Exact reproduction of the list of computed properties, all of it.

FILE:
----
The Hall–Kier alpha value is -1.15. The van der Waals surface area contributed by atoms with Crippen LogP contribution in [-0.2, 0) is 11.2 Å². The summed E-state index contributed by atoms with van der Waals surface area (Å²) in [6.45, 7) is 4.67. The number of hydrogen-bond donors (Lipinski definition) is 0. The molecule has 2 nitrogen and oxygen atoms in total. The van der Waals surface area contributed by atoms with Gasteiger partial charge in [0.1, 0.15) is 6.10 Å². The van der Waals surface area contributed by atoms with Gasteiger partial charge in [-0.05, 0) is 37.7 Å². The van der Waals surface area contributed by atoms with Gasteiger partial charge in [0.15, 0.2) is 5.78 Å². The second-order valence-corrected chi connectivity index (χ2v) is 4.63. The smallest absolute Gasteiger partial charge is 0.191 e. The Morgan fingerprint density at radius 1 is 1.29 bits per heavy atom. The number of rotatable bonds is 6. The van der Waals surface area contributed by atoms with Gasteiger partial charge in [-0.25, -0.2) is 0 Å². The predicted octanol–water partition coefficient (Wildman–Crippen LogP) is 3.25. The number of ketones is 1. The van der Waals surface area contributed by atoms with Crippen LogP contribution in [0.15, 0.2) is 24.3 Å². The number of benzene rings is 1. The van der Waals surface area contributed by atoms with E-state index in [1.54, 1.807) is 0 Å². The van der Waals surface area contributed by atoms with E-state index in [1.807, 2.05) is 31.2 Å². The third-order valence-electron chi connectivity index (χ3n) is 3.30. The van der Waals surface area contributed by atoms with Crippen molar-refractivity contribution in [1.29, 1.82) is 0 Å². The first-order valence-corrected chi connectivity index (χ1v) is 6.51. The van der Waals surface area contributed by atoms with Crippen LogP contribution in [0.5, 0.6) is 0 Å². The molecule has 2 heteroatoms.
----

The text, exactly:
The Hall–Kier alpha value is -1.15. The van der Waals surface area contributed by atoms with Crippen LogP contribution in [-0.2, 0) is 11.2 Å². The summed E-state index contributed by atoms with van der Waals surface area (Å²) in [6.45, 7) is 4.67. The number of hydrogen-bond donors (Lipinski definition) is 0. The molecule has 2 nitrogen and oxygen atoms in total. The van der Waals surface area contributed by atoms with Gasteiger partial charge in [0.1, 0.15) is 6.10 Å². The van der Waals surface area contributed by atoms with Gasteiger partial charge in [-0.05, 0) is 37.7 Å². The van der Waals surface area contributed by atoms with Gasteiger partial charge in [0.15, 0.2) is 5.78 Å². The second-order valence-corrected chi connectivity index (χ2v) is 4.63. The smallest absolute Gasteiger partial charge is 0.191 e. The Morgan fingerprint density at radius 1 is 1.29 bits per heavy atom. The number of rotatable bonds is 6. The van der Waals surface area contributed by atoms with Gasteiger partial charge in [-0.25, -0.2) is 0 Å². The predicted octanol–water partition coefficient (Wildman–Crippen LogP) is 3.25. The number of ketones is 1. The van der Waals surface area contributed by atoms with Crippen LogP contribution in [0.15, 0.2) is 24.3 Å². The number of benzene rings is 1. The van der Waals surface area contributed by atoms with E-state index in [1.54, 1.807) is 0 Å². The van der Waals surface area contributed by atoms with E-state index in [1.807, 2.05) is 31.2 Å². The third-order valence-electron chi connectivity index (χ3n) is 3.30. The van der Waals surface area contributed by atoms with Crippen molar-refractivity contribution in [1.29, 1.82) is 0 Å². The first-order valence-corrected chi connectivity index (χ1v) is 6.51. The van der Waals surface area contributed by atoms with Crippen LogP contribution in [0.5, 0.6) is 0 Å². The molecule has 2 heteroatoms.